UK Food Price Inflation To Be 9% In December: IGD

By Reuters
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UK Food Price Inflation To Be 9% In December: IGD

Food price inflation in Britain will decline through the balance of 2023 but will still be about 9% in December, a prominent grocery industry researcher has said.

In its latest report, the Institute of Grocery Distribution (IGD), whose forecasts on UK food inflation have proved to be broadly accurate, cautioned it did not expect sales on a volume basis to significantly recover until next year.

“We predict that food price inflation will slowly and steadily decline over the remainder of 2023, reaching approximately 9% by December," James Walton, IGD's chief economist, said.

"Although food price inflation appears to have peaked in March, widespread price cuts are unlikely at this time and a depressed volume of sales is expected until March 2024.”

High Food Inflation

Prime Minister Rishi Sunak's pledge to halve overall inflation in 2023, before a probable 2024 election, is under threat from persistently high food inflation, which has added to strain on household budgets already hit by interest rate rises.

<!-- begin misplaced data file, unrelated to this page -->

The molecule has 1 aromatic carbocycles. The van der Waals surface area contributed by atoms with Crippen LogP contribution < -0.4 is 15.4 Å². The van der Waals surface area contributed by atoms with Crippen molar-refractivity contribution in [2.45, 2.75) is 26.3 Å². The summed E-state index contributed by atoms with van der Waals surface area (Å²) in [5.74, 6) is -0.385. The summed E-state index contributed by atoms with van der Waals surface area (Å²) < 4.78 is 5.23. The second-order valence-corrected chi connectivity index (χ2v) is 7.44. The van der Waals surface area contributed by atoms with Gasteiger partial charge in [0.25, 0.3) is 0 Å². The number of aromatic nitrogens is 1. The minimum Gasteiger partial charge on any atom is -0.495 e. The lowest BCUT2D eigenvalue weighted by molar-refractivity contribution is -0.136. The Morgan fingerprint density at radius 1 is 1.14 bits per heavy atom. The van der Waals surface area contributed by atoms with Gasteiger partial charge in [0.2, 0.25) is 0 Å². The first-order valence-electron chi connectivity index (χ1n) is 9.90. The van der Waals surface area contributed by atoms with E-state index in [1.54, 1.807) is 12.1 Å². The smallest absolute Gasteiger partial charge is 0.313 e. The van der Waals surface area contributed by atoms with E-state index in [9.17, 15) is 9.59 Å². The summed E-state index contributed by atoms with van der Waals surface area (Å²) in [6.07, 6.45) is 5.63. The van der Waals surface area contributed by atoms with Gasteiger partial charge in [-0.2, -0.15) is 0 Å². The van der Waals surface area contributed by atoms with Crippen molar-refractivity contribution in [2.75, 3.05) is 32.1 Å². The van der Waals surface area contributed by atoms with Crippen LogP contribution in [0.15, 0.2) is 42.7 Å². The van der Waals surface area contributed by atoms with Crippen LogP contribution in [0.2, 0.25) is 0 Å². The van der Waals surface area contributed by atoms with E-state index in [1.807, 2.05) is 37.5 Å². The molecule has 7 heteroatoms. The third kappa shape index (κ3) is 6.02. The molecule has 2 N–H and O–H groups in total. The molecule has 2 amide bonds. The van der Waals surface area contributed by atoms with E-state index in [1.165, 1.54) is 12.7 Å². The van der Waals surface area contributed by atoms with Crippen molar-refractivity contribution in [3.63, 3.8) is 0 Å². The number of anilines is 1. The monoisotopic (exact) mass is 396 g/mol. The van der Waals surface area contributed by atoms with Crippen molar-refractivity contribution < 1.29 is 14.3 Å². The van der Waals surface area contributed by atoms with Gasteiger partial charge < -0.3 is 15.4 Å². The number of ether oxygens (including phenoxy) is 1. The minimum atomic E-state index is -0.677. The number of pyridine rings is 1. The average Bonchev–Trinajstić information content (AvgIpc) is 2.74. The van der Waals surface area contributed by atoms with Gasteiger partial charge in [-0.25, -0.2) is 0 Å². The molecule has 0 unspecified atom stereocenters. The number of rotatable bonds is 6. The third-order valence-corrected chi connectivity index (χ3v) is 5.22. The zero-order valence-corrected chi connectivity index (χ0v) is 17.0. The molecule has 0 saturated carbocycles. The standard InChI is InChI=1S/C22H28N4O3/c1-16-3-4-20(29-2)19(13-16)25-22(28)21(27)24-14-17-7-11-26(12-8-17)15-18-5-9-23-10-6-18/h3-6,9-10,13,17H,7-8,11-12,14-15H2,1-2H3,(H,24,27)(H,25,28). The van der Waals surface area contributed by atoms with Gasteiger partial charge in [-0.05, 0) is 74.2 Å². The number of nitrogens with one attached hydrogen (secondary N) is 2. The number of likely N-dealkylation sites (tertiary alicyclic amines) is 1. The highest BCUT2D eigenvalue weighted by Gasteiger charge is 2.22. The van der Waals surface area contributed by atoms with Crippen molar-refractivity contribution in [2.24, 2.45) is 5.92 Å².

In May, the Bank of England forecast overall inflation would drop to just over 5% by the end of this year and below its 2% target by early 2025, but some BoE policymakers have doubts about the models used to make these forecasts and fear inflation will be higher.

Food and drink inflation was 18.3% in May according to the most recent official data, and 14.6% in June according to the most recent industry data.

Rise In Labour Costs

All of Britain's major grocers have recently cut the prices of some staple products, such as milk, butter and bread.

However, both market leader Tesco and No. 2 Sainsbury's have cautioned that a permanent rise in labour costs will mitigate the easing of commodity and energy pressures.


The IGD's Walton also highlighted a shortage of labour in the UK food and consumer goods industry.

“Labour pressures may be the industry’s Achilles’ heel, driving costs while undermining capacity," he said.

The IGD report also highlighted increased pressure on those with the lowest incomes, with 54% reducing the amount of food and drink consumed at home compared to 36% with higher incomes.

Read More: Why Is UK Food Inflation So Stubbornly High?

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